(I’m going to note-take more lightly this afternoon; I just can’t keep up and pay attention while going easy on my right thumb.)
David Rosenberg is now talking about the promiscuous comparisons between the Talmud and the internet. He’s beginning with an introduction to the Talmud. He’s usefully spelling out many, many distinctions that can differentiate Talmud from hypertext or hyperlinked weblogs.
He sums up by noting that although some comparative points can be made, the Talmud isn’t just like the internet. By eliding the real differences, we neither honor the Talmud nor elevate the ’net.
Now, Theo van den Hout of the Oriental Institute is discussing knowledge management in the really ancient (1325 BCE) world. Evidently, the Hittites had a very efficient form of recording and filing information; unfortunately, they didn’t record their system, so we don’t know how the (information) architecture worked. Although they worked with a conventional tablet size (roughly 8.5 x 11 or 14), they also kept small post-it size tablets (tablettes?) and medium-sized pillow-shaped tablets. We have about 35,000 tablets and fragments of tablets from the hittite Empire, reflecting a storage capacity of about 7,000 tablets, by van den Hout’s estimate.
Most were stored on in stacks of shelves, sometimes with labels indicating the title; some were kept in niches, chests, and jars. Van den Hout points out that light for reading was a problem. Sunlight from the left-hand side is ideal for reading cuneiform, but the tablets were stored in dark rooms; either one tried to read cuneiform by flickering torchllight (a hassle) or one carted a tablet outdoors to read (another hassle).
Colophons give the state of completion, the series, title, scribe, and supervisor for each tablet. Likewise, we sometimes find lists of the contents of a given shelf, with the state of completeness.
Now Seth Sanders is going, and his target is where the “newness” of digital genres comes from, and what a “digital genre” might be. He’s beginning with Frank Moore Cross’s history of the emergence of alphabetic writing from logosyllabic writing. Logosyllabic writing seems to have been general; alphabetic writing seems to have originated from a single source. He suggests that the elitist societies of the ancient world were logosyllabic, but that alphabetic writing engendered a more open, democratic culture.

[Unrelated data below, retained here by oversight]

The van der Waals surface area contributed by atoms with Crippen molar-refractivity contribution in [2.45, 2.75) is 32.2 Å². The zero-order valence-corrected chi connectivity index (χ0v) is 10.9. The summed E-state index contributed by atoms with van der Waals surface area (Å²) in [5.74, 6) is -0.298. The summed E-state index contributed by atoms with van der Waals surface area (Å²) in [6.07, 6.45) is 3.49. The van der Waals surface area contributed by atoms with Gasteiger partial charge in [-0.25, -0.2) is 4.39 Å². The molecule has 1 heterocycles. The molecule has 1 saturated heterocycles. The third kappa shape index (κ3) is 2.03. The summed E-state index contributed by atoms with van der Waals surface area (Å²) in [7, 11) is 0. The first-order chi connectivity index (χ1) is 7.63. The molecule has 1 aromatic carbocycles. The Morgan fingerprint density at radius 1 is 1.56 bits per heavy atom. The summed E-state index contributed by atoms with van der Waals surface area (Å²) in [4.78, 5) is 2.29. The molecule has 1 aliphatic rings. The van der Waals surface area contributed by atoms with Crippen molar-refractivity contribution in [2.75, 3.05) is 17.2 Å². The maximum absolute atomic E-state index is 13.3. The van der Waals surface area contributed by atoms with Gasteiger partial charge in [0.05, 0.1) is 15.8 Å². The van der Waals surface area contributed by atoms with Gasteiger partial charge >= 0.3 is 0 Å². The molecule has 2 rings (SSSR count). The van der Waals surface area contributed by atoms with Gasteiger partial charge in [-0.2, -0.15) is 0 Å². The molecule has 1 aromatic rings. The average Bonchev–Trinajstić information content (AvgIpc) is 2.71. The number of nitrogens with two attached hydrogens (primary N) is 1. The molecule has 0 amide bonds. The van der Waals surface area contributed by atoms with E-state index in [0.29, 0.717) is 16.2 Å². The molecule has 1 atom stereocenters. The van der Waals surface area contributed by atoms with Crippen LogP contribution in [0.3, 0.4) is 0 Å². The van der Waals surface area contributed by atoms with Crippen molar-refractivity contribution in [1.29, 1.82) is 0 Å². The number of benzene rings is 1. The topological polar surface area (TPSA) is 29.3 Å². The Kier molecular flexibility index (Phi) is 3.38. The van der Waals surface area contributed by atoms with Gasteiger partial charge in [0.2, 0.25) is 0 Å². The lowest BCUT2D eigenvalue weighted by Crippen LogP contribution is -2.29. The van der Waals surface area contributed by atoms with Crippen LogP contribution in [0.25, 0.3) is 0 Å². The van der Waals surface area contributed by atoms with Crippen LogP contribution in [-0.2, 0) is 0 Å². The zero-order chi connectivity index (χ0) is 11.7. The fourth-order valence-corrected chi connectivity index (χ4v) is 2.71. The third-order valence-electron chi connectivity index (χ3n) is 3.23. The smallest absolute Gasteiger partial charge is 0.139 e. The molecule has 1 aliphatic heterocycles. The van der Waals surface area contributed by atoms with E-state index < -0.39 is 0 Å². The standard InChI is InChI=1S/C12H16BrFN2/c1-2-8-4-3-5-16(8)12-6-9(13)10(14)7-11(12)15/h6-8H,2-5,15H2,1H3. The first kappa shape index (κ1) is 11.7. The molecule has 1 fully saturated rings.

Seth attacks the reasoning that underwrote this supposition. Empirical research points out a conclusion entirely opposite to Cross’s position.
He takes autographs as an index of linguistic function. Logosyllabic texts cite witness lists, which were authenticated with seals (for those who had them) or fingernail-imprints. In Greece (supposedly the site of higher rationality indigenous to alphabetic culture) one might mortgage a plot of land by planting a huge rock on it — not by filing a document with a signature (for instance).
The first signed alphabetic document dates from November 17 in 446 BCE, in Palestine: a deed of ownership for land. The ancestors of the autographically-signed deed were stamp-sealed Aramaic texts, mediating the Egyptian logosyllabic deeds and the Aramaic autographically-signed deed. The function of a signature doesn’t have to do with an ideology intrinsic to semiotic systems like logosyllabic or alphabetic writing, but the medium: clay or papyrus.
Daniel Headrick is now talking about alphabetical order, but I’m too tired to type. It’s a shame, because this is a fascinating record of the history of alphabetical order.